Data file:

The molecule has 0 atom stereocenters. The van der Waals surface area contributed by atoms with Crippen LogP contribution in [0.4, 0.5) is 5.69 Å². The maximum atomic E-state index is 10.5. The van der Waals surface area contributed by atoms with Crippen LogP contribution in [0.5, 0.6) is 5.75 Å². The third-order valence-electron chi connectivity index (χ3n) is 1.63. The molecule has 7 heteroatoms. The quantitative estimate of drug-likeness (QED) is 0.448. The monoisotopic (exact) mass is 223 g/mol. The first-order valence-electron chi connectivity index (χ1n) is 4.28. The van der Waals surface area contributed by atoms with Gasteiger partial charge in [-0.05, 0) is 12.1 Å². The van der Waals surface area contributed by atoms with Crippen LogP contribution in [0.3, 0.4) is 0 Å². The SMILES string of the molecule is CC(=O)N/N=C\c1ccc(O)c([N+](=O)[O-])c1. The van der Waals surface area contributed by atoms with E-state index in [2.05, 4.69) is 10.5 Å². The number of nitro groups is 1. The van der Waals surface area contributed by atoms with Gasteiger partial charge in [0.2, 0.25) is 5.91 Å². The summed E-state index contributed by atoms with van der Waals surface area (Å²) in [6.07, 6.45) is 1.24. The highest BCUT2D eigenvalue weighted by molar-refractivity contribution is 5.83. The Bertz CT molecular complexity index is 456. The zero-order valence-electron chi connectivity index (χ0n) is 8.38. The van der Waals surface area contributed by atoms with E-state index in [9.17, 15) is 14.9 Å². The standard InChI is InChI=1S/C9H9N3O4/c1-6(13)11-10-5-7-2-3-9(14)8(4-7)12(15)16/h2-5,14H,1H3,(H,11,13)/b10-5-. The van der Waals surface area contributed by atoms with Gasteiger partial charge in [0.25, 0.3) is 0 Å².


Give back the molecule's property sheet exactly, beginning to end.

The molecule has 0 atom stereocenters. The van der Waals surface area contributed by atoms with Crippen LogP contribution in [0.4, 0.5) is 5.69 Å². The maximum atomic E-state index is 10.5. The van der Waals surface area contributed by atoms with Crippen LogP contribution in [0.5, 0.6) is 5.75 Å². The third-order valence-electron chi connectivity index (χ3n) is 1.63. The molecule has 7 heteroatoms. The quantitative estimate of drug-likeness (QED) is 0.448. The monoisotopic (exact) mass is 223 g/mol. The first-order valence-electron chi connectivity index (χ1n) is 4.28. The van der Waals surface area contributed by atoms with Gasteiger partial charge in [-0.05, 0) is 12.1 Å². The van der Waals surface area contributed by atoms with Crippen LogP contribution in [0.3, 0.4) is 0 Å². The SMILES string of the molecule is CC(=O)N/N=C\c1ccc(O)c([N+](=O)[O-])c1. The van der Waals surface area contributed by atoms with E-state index in [2.05, 4.69) is 10.5 Å². The number of nitro groups is 1. The van der Waals surface area contributed by atoms with Gasteiger partial charge in [0.2, 0.25) is 5.91 Å². The summed E-state index contributed by atoms with van der Waals surface area (Å²) in [6.07, 6.45) is 1.24. The highest BCUT2D eigenvalue weighted by molar-refractivity contribution is 5.83. The Bertz CT molecular complexity index is 456. The zero-order valence-electron chi connectivity index (χ0n) is 8.38. The van der Waals surface area contributed by atoms with E-state index in [9.17, 15) is 14.9 Å². The standard InChI is InChI=1S/C9H9N3O4/c1-6(13)11-10-5-7-2-3-9(14)8(4-7)12(15)16/h2-5,14H,1H3,(H,11,13)/b10-5-. The van der Waals surface area contributed by atoms with Gasteiger partial charge in [0.25, 0.3) is 0 Å².